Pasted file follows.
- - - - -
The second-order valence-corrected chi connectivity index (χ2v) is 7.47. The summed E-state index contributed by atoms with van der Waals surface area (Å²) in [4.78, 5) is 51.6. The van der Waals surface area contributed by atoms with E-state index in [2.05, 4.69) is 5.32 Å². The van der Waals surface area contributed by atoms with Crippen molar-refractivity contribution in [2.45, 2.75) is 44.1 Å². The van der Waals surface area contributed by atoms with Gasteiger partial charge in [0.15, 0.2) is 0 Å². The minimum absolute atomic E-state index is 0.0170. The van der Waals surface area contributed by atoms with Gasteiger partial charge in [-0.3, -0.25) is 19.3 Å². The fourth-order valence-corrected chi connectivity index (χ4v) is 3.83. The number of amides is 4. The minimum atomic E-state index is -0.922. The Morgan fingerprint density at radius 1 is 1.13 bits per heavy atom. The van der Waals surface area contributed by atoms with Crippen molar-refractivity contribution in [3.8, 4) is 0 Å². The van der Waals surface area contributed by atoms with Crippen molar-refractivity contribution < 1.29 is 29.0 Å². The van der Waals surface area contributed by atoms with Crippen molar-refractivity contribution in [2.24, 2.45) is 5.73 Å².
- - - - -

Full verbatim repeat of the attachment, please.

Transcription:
The second-order valence-corrected chi connectivity index (χ2v) is 7.47. The summed E-state index contributed by atoms with van der Waals surface area (Å²) in [4.78, 5) is 51.6. The van der Waals surface area contributed by atoms with E-state index in [2.05, 4.69) is 5.32 Å². The van der Waals surface area contributed by atoms with Crippen molar-refractivity contribution in [2.45, 2.75) is 44.1 Å². The van der Waals surface area contributed by atoms with Gasteiger partial charge in [0.15, 0.2) is 0 Å². The minimum absolute atomic E-state index is 0.0170. The van der Waals surface area contributed by atoms with Gasteiger partial charge in [-0.3, -0.25) is 19.3 Å². The fourth-order valence-corrected chi connectivity index (χ4v) is 3.83. The number of amides is 4. The minimum atomic E-state index is -0.922. The Morgan fingerprint density at radius 1 is 1.13 bits per heavy atom. The van der Waals surface area contributed by atoms with Crippen molar-refractivity contribution in [3.8, 4) is 0 Å². The van der Waals surface area contributed by atoms with Crippen molar-refractivity contribution < 1.29 is 29.0 Å². The van der Waals surface area contributed by atoms with Crippen molar-refractivity contribution in [2.24, 2.45) is 5.73 Å².